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Saturday, September 19, 2015


4 stars out of 5

This was not, I must say, the easiest of books to read. That's not because it isn't good - it is (and I thank the publisher, via NetGalley, for the opportunity to read and review it). Rather, it's just tough when there's no one to "root" for. Every single character here is flawed in some way - some more than others; and much of the story centers on how those flaws impact their personal and professional lives (some in more ways than others). So while I was chomping at the bit to see how things turned out all around, I can't say it mattered much who was left standing. 

The star of this show, Detective Helen Grace, certainly has her share of secrets (heck, let's just call a spade a spade; she's got some real doozies). Some of her baggage apparently is carried over from the first book in the series, Eeny Meeny, and it threatens to weigh her down here. She's also got a witch of a female boss who'll use anybody to get ahead, a co-worker who's hesitantly returning to active duty after suffering slings and arrows in the previous book, a spiteful reporter who'll sell her soul for a "big story" and kinky relationships with a couple of other strange dudes. What could possibly go wrong?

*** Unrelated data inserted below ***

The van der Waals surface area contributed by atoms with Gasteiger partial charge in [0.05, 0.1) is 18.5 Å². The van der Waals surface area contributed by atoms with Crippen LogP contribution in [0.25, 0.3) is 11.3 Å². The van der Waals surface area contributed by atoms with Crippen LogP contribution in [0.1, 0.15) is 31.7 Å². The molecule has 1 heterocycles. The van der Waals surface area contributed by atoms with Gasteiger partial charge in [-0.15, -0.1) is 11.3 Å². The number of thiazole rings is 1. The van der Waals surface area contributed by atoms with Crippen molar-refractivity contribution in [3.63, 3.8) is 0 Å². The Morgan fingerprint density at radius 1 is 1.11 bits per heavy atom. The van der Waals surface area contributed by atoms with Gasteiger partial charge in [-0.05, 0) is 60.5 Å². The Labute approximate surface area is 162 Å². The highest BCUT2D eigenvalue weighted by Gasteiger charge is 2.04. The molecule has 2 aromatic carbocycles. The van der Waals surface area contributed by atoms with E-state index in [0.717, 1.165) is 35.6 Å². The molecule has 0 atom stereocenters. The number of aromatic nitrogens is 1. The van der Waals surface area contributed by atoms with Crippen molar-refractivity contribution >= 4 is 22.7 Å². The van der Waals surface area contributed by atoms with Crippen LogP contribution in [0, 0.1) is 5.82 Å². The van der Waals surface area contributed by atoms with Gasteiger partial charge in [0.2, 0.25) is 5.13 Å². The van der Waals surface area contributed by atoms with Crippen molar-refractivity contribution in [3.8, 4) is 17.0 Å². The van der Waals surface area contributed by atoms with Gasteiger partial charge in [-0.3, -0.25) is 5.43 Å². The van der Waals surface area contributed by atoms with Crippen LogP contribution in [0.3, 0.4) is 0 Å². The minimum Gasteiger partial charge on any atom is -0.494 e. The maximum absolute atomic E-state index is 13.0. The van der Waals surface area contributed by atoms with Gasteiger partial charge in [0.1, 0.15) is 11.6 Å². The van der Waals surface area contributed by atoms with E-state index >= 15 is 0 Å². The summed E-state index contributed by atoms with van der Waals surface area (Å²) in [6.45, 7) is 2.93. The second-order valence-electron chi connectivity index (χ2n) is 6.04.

Not much, at first; a man's eviscerated body is found, and then his family gets a gruesome "gift" in memoriam. But when a second murder is committed in a similar manner, it begins to look as if a serial killer is off and running. The trail leads to some exceptionally sleazy neighborhoods and dead ends (pun intended), and there's no shortage of gory details. I won't speak to those, of course, lest I reveal too much; but suffice it to say that in the end, no one comes away unscathed. 

Twists and turns? Too many to count, with almost none of them expected. Needless to say, though, since this is the second book in the series featuring Detective Grace and a third is on the way (The Doll's House), it shouldn't come as a surprise that she survives. As to how the rest of the lot fares, well, you'll just have to read it for yourself.

Pop Goes the Weasel by M.J. Arlidge (NAL, October 2015); 416 pp.

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